For people who have taken the BigY test, FamilyTreeDNA provides a Block Tree that shows their place in the human Y-chromosome SNP tree. Below is the portion of this tree that is shown for members of our Group 8.
To say a few words about how to interpret the information presented in this diagram, each block of SNPs (in which the SNP names are listed) acts like an umbrella in the sense that everybody shown underneath the block carries each of the SNPs listed for the block. So JD, Charles, and Connie's cousin all share the SNPs named FT23630 and FT23646. They also have each of the five SNPs in the higher block (with SNPs named BY142754 through to FT19630); Randal and Edward also carry these five SNPs. However, Randal and Edward do not have either of the SNPs named FT23630 and FT23646. Moving upward, next is a block with a single SNP (named BY79375) that has been inherited by all five of the men we're discussing as well as a non-Pike. This non-Pike has not inherited any of the five SNPs in the block containing BY142754 through to FT19630.
The SNP listed as the first SNP within each block is prefixed with the haplogroup letter (in this case the haplogroup is I). When multiple SNPs are listed together within a block, their order does not indicate the chronological order in which their mutations occurred, because that isn't yet known. Only when somebody comes along with new test results showing they carry some SNPs of a block, but not others, can the relative order of SNPs be figured out. And when that happens, FamilyTreeDNA revises the block tree to reflect the new discovery.
The block tree presented by FamilyTreeDNA allows us to rebuild the structure of the family tree for Group 8 as follows:
That is to say that the tree begins with the Pike founder for Group 8. This tree then experienced a split, with Connie and the Wards belonging to one branch of this split. It is along this line leading to Connie and the Wards that the two mutations FT23630 and FT23646 arose. Edward and Randal (who were not reported to share any SNPs that the others lack) currently appear to descend from two other separate lines. They do have SNPs of their own, but these SNPs are considered "private" and will only be added to the block tree when FamilyTreeDNA finds other people who also have them.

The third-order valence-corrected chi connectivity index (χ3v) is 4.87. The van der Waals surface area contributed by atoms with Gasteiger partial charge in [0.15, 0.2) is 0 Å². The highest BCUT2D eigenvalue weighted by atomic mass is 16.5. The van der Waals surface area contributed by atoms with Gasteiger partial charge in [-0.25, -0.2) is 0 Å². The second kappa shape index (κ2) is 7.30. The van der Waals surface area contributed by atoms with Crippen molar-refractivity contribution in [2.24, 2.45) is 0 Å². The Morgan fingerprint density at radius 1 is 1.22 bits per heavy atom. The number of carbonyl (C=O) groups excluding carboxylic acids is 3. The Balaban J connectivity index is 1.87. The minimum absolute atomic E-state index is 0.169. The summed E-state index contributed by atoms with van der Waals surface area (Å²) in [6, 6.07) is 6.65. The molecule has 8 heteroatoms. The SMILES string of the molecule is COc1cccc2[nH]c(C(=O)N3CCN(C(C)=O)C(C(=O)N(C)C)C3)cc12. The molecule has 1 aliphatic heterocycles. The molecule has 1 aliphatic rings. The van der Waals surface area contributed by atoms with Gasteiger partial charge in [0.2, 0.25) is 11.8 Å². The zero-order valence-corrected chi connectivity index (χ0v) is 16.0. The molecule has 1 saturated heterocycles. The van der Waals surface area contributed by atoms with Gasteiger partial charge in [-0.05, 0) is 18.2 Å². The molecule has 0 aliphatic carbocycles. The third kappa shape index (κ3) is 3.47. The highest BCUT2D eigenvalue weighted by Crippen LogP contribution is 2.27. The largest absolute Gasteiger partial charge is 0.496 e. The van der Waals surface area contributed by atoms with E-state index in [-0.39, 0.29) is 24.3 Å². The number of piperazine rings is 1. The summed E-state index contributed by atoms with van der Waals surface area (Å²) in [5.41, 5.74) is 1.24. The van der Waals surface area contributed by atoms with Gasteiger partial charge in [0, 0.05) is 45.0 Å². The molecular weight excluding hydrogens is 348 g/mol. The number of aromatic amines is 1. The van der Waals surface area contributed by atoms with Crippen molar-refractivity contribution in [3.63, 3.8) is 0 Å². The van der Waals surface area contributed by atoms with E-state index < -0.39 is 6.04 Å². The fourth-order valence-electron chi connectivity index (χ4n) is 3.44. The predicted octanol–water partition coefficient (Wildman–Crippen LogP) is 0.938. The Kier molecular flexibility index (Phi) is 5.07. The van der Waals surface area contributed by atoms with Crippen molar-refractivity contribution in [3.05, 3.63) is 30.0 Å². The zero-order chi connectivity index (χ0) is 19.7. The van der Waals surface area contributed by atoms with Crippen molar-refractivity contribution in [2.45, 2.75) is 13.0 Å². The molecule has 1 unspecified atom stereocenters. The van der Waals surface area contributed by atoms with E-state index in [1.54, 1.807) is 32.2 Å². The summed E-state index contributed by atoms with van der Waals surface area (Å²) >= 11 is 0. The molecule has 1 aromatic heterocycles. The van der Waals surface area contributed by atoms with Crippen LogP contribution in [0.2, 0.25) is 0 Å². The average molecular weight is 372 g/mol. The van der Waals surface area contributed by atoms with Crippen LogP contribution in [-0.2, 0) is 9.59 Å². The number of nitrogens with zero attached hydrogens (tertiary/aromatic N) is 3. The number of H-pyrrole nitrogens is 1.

Note that because the Pike surname is common to all three of the main branches of this tree, the surname therefore pre-dates the branching, which is to say that all five men share a common Pike ancestor. For the two Ward men, this is significant, as it proves that they descend from a Pike. Moreover, since Charles and JD descend from two separate sons of Shadrack Ward, this proves that Shadrack himself descends from a Pike.
It is believed that Shadrack was born in South Carolina about 1765, not far away from where Connie's ancestor William Pike lived. William is believed to have married about 1765, having come to South Carolina from England. The obvious question to ask now is whether William was Shadrack's father, which would correspond to the dashed line in the above tree. Prior to doing any DNA testing, this question was not one that anybody had any reason to wonder about.
To ponder this question, first note that JD, Charles and Connie's cousin are grouped together within the FamilyTreeDNA Block Tree. Hypothetically, if a new SNP mutation had occurred with the birth of Shadrack, then it would have been passed on to each of JD and Charles (but not to Connie's cousin) and so FamilyTreeDNA would have used it to create a new SNP block for JD and Charles. Since there is no such block, we can conclude that no new SNP mutations occurred with Shadrack's birth. Likewise, there were no new SNP mutations along the portion of their ancestral line that goes from Shadrack back to the Pike ancestor they share with Connie.